The stage is a reflection of society and in order to emphasize its importance, every year on March 27, World Theatre Day is celebrated. Initiated in 1961 by the UNESCO-sponsored International Theatre Institute (ITI), this day is annually celebrated by ITI Centres in different countries and the international theatre community at large. It was entirely appropriate that the eastern metropolis paid its own tribute to this day with a new adaptation from the American wizard playwright Eugene O'Neill's 1956 play - as staged in the Broadway a good three years after his death - Long Day's Journey into Night that was acknowledged as the Nobel Laureate's magnum opus and earned him a posthumous Pulitzer Prize.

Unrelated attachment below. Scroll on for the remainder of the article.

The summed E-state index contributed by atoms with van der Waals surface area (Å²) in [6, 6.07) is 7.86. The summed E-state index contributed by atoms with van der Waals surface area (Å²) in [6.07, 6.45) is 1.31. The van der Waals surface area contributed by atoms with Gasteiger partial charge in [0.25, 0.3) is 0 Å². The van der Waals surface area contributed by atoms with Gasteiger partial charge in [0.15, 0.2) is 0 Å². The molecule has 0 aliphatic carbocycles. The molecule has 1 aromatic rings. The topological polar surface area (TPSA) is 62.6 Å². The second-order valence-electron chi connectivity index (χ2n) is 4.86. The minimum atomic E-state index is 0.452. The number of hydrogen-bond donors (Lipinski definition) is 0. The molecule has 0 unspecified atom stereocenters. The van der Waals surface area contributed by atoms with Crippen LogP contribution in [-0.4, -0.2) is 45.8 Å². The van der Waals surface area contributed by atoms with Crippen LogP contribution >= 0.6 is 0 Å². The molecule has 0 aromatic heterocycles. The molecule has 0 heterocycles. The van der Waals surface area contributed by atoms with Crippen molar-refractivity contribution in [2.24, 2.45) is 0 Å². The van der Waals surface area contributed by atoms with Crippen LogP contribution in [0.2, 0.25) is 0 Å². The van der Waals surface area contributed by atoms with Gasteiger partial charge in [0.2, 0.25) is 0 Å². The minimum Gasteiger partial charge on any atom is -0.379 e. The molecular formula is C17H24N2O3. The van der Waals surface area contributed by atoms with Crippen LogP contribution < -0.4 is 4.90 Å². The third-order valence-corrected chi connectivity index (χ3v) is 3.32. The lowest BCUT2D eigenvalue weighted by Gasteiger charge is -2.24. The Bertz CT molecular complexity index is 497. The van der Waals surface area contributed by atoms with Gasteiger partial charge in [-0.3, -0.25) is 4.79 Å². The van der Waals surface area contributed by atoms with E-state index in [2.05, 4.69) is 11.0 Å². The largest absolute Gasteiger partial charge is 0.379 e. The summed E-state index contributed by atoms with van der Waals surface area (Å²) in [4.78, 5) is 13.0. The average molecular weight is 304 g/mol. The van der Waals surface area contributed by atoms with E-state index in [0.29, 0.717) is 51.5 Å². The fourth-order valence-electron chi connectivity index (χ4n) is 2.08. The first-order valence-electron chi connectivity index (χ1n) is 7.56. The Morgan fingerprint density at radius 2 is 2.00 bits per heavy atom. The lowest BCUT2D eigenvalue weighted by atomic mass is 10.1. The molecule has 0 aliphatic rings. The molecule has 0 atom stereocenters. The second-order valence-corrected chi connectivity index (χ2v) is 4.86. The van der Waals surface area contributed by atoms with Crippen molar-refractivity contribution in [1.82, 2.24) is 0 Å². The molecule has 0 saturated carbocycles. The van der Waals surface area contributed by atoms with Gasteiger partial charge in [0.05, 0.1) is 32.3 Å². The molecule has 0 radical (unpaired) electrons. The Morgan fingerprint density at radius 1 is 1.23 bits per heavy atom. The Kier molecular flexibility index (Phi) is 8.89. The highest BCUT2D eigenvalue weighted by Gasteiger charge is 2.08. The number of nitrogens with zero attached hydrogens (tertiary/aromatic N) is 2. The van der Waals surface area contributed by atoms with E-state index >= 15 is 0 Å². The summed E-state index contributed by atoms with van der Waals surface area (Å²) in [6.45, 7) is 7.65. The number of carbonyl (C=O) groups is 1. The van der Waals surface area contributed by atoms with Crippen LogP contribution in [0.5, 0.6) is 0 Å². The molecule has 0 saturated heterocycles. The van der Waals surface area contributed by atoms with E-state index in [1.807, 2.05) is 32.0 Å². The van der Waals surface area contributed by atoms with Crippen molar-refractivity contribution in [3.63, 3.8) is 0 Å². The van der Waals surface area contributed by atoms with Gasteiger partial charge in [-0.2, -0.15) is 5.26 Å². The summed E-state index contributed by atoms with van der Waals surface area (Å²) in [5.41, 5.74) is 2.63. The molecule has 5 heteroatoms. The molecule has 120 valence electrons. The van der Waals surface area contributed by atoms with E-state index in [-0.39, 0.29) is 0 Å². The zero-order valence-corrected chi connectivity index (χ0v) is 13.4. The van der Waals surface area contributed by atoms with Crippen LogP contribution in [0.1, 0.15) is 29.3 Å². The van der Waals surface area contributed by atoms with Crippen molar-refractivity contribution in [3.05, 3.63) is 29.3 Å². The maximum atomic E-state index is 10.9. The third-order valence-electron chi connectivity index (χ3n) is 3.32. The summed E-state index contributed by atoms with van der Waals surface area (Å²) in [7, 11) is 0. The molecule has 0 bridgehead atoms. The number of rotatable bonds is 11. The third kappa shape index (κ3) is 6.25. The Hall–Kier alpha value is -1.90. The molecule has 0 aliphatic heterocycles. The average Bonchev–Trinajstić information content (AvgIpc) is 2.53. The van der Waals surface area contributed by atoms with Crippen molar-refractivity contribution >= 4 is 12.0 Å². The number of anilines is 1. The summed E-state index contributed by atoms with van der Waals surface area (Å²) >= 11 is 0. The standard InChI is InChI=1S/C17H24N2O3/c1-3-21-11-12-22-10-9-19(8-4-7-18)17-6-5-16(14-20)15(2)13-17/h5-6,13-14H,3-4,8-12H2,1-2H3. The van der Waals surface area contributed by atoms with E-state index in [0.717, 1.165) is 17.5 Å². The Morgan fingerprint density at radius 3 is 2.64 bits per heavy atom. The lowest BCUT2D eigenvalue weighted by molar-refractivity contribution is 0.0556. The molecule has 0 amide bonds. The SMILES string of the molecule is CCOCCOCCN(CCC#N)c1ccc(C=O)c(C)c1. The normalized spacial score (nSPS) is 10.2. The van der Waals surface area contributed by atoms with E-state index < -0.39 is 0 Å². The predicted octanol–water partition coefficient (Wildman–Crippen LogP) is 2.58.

Long Day's Journey into Night takes place in four acts on a single day - supposedly in August 1912 - - from around 8:30am up to midnight. The setting is the crumbling seaside Connecticut home, Monte Cristo Cottage, of O'Neill's father. The four main characters are the semi-autobiographical representations of O'Neill himself, his elder brother, and their parents. In a nutshell, the play portrays a decadent American family in a ferociously negative light as the parents and two sons express accusations, blame and resentments: qualities which are often paired with pathetic and self-defeating attempts at affection, encouragement, tenderness and yearnings for things to be otherwise. The gnawing pain of the family is made the worse by their depth of self-understanding and self-analysis, combined with a brutal honesty - - as they see it - - and an ability to boldly express themselves. The story primarily deals with the mother's addiction to morphine, compounded by the family's addiction to whiskey, the father's miserliness, the older brother's licentiousness and the younger sibling's illness.
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